Funded by the national climate protection initiative of the Federal Ministry for the Environment, Nature Conservation, Building and Nuclear Safety, Bremen University of Applied Sciences built the FahrradRepairCafé as a meeting place in the center of the new FahrradModellQuartier.
The design and construction of the building reflect the ideas of sustainable building, particularly through the geometry, structure and choice of building materials. The gross floor area of the wooden structure is approximately 140 square meters.
A compact solid wood core with ancillary and technical rooms divides the building into a café and a workshop area for bicycles. Both areas can also be used as an event space. Characteristic structural elements of the building are the funnel-shaped wooden roof made of prefabricated BSP elements and the transparent facade, which ensures a high degree of connection to the outdoor space.
The building stands as an eye-catcher in front of the historic main building of the Bremen University of Applied Sciences and incorporates the historical context into the building design. The multiple constraints of historic preservation and the exposed urban location were carefully balanced with the high demands of an energy-optimized building. The preservation of the trees on the forecourt of the listed main building was mandatory and a maximum of transparency for the new building was desired. These requirements initially conflicted with an energy-optimized building design. A careful analysis of the site, including detailed shadow studies, finally allowed the seemingly conflicting requirements to be successfully combined in the design. In summer, large parts of the new building are shaded by the neighboring buildings and trees. The preserved ornamental apple trees also contribute to the shading of the northwest facade for a pleasant climate in the building.
As the modern glass facade suggests: The School of Architecture has its fingers in the pie here (Prof. Ulrike Mansfeld/Prof. Michaela Hoppe/Prof. Dr. Martin Speth/Prof. Ingo Lütkemeyer). HSB architect Justus Dietz was awarded the "ICONIC AWARD 2020: Innovative Architecture" for the project. The folded roof structure made of prefabricated BSP elements cantilevers without supports far above the compact wooden building core and is supported only by the slender profiles of the steel and glass façade. The upper crossbeams of the steel and glass construction are flush with the sloping BSP ceilings, so that the sloping surfaces are not visually interrupted and continue dynamically into the exterior space. Thus, the slopes of the ceiling surfaces create a sense of expanse in the interior space and, through the minimized roof edges, emphasize the intended transparency and filigree appearance of the structure. The folded BSP construction also allows the use of slimmer material cross-sections, thus saving a considerable amount of material.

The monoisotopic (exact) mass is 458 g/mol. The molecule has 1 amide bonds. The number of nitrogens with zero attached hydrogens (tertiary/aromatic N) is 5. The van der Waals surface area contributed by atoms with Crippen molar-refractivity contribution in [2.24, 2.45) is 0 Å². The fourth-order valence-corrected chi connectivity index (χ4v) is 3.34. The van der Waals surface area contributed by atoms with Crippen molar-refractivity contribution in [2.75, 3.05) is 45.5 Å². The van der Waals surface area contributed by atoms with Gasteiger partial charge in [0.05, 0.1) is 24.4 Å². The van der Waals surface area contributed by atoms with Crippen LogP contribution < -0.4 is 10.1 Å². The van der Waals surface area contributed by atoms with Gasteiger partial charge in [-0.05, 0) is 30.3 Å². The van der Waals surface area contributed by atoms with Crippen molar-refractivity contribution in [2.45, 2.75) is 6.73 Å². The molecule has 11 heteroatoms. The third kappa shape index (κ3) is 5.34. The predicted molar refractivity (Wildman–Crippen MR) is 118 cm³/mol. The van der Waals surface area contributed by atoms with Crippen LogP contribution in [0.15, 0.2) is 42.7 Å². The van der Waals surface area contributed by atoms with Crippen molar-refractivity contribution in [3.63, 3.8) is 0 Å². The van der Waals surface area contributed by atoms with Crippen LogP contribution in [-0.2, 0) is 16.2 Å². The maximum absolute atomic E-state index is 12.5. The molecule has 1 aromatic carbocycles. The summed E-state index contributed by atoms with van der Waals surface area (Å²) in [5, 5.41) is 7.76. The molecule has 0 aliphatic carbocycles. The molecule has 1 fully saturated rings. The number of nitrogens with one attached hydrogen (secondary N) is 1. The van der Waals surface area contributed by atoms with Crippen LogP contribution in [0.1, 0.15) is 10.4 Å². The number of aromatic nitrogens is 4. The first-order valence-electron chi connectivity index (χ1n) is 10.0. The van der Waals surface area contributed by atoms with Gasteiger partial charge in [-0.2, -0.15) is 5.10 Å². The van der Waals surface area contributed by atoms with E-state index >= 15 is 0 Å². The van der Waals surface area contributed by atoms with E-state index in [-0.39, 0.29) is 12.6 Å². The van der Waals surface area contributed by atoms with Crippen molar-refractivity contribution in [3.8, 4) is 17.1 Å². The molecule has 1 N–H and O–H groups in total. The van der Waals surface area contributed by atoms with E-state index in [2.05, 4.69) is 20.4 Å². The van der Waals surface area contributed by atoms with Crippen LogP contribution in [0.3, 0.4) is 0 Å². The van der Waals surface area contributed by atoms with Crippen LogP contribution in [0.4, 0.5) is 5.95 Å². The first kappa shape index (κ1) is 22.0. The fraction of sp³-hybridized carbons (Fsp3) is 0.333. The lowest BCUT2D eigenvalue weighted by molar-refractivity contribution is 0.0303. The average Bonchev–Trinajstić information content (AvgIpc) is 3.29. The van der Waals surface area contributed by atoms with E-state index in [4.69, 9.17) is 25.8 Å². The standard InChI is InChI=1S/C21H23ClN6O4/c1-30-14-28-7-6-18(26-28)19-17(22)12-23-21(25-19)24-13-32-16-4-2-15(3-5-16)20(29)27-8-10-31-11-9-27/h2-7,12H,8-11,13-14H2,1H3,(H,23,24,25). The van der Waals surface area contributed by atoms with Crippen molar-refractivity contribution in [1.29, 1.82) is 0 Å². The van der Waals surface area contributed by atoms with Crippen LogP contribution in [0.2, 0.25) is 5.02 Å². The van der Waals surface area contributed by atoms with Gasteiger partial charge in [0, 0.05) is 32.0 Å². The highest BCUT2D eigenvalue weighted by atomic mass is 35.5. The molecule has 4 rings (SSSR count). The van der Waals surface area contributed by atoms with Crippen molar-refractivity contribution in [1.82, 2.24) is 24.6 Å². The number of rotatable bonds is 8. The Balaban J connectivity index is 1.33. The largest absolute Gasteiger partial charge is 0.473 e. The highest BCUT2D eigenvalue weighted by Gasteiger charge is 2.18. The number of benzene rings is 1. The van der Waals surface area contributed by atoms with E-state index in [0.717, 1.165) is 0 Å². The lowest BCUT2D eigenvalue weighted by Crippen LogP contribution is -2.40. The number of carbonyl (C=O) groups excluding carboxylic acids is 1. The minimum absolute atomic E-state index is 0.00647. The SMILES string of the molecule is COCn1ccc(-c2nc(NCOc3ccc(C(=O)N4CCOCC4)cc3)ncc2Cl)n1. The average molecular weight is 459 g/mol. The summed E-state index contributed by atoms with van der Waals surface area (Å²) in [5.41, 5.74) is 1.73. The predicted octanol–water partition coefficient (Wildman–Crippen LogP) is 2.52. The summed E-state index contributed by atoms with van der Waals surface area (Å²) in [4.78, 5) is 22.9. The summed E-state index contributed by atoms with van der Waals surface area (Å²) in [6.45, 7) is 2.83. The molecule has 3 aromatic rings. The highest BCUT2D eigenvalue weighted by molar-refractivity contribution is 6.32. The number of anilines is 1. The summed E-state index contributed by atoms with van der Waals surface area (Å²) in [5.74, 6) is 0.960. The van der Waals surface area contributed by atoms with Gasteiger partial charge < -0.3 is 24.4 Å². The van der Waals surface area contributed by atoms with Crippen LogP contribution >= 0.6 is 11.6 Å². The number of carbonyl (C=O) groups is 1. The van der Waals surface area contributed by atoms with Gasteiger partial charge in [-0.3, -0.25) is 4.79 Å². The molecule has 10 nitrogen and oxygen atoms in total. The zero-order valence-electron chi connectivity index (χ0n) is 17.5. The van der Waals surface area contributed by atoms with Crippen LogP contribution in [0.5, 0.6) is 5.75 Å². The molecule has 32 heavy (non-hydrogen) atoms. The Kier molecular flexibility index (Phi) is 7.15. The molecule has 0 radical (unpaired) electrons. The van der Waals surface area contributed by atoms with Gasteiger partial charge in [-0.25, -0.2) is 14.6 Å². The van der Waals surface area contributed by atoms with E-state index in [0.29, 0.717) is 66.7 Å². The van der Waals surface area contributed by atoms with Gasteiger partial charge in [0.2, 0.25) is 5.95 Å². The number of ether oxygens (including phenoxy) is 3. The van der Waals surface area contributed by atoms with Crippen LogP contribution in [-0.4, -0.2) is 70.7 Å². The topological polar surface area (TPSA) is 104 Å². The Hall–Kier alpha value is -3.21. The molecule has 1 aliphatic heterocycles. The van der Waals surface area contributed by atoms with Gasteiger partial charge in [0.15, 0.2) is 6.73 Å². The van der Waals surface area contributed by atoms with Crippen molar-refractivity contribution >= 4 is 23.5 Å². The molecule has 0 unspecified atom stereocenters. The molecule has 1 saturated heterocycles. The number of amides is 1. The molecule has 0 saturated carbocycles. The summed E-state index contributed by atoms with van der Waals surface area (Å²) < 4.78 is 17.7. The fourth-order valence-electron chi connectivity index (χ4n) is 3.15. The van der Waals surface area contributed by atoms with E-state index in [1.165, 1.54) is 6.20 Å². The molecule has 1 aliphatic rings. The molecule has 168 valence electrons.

The main idea behind the energy supply is that as little CO2 as possible is released for the energy requirements of the FahrradRepairCafé such as heating, cooling, ventilation, hot water use and general electricity. The building is not considered an autonomous unit, but is designed as part of an overall regional energy system. The energy supply has been adapted to the changed limits of the energy transition and takes into account the economic use over the entire life cycle. The energy concept for the FahrradRepairCafé pursued here deliberately does not aim at current building definitions such as zero-energy or plus-energy house. These definitions allow energy or CO2 credit for renewable electricity generated by the building's winter energy demand or CO2 emissions. The bicycle repair café may only be powered by regionally available renewable electricity. An electric air source heat pump is available for sustainable heating and cooling. If excess energy is generated, it is stored in a battery storage system and can be fed back into the system as needed. If no renewable or stored energy is available, the pellet stove connected to the system is activated.
The ZETA - Center for Energy Efficient Technology and Architecture with Prof. Ingo Lütkemeyer and Prof. Dr. Rolf-Peter Strauß was also significantly involved in the planning and construction. Student projects on the FahrradRepairCafé were carried out in the fields of architecture and design (Hochschule für Künste), with Prof. Ulrike Mansfeld and Prof. Rahe (HfK), energy and environmental engineering with Prof. Dr. Jana von Horn and civil engineering with Prof. Dr. Carsten-W. Müller and Prof. Dr. Stephan Lochte-Holtgreven.
In the future, the building can be used as a real laboratory for students to test modern architecture and statics as well as low-CO2 building services in the immediate vicinity of the university.
The entire project was made possible by Dipl.-Ing. Steffi Kollmann, who initiated the bicycle model project and the BicycleRepairCafé, campaigned for the promotion of the bicycle model quarter and has accompanied the project and its implementation for years. The café and model quarter were largely funded by the German Federal Ministry for the Environment as part of the ClimaCampus project under the National Climate Protection Initiative.